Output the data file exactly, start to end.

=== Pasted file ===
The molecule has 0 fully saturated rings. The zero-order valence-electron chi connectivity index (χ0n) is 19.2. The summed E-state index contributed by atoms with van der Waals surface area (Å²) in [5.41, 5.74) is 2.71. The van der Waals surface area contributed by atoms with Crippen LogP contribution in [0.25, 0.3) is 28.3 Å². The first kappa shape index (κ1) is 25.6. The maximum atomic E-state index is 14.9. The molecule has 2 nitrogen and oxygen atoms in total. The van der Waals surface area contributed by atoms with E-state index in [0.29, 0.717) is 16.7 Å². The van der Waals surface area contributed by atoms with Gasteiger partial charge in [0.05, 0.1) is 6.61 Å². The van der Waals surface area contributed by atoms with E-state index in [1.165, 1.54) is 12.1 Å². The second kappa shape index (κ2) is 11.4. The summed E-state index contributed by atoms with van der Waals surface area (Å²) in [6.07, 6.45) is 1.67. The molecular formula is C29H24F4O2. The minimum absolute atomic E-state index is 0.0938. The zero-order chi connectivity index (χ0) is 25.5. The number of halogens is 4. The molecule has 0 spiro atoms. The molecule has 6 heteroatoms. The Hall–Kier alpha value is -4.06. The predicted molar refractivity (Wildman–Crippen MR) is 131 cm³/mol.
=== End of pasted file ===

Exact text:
The molecule has 0 fully saturated rings. The zero-order valence-electron chi connectivity index (χ0n) is 19.2. The summed E-state index contributed by atoms with van der Waals surface area (Å²) in [5.41, 5.74) is 2.71. The van der Waals surface area contributed by atoms with Crippen LogP contribution in [0.25, 0.3) is 28.3 Å². The first kappa shape index (κ1) is 25.6. The maximum atomic E-state index is 14.9. The molecule has 2 nitrogen and oxygen atoms in total. The van der Waals surface area contributed by atoms with E-state index in [0.29, 0.717) is 16.7 Å². The van der Waals surface area contributed by atoms with Gasteiger partial charge in [0.05, 0.1) is 6.61 Å². The van der Waals surface area contributed by atoms with E-state index in [1.165, 1.54) is 12.1 Å². The second kappa shape index (κ2) is 11.4. The summed E-state index contributed by atoms with van der Waals surface area (Å²) in [6.07, 6.45) is 1.67. The molecular formula is C29H24F4O2. The minimum absolute atomic E-state index is 0.0938. The zero-order chi connectivity index (χ0) is 25.5. The number of halogens is 4. The molecule has 0 spiro atoms. The molecule has 6 heteroatoms. The Hall–Kier alpha value is -4.06. The predicted molar refractivity (Wildman–Crippen MR) is 131 cm³/mol.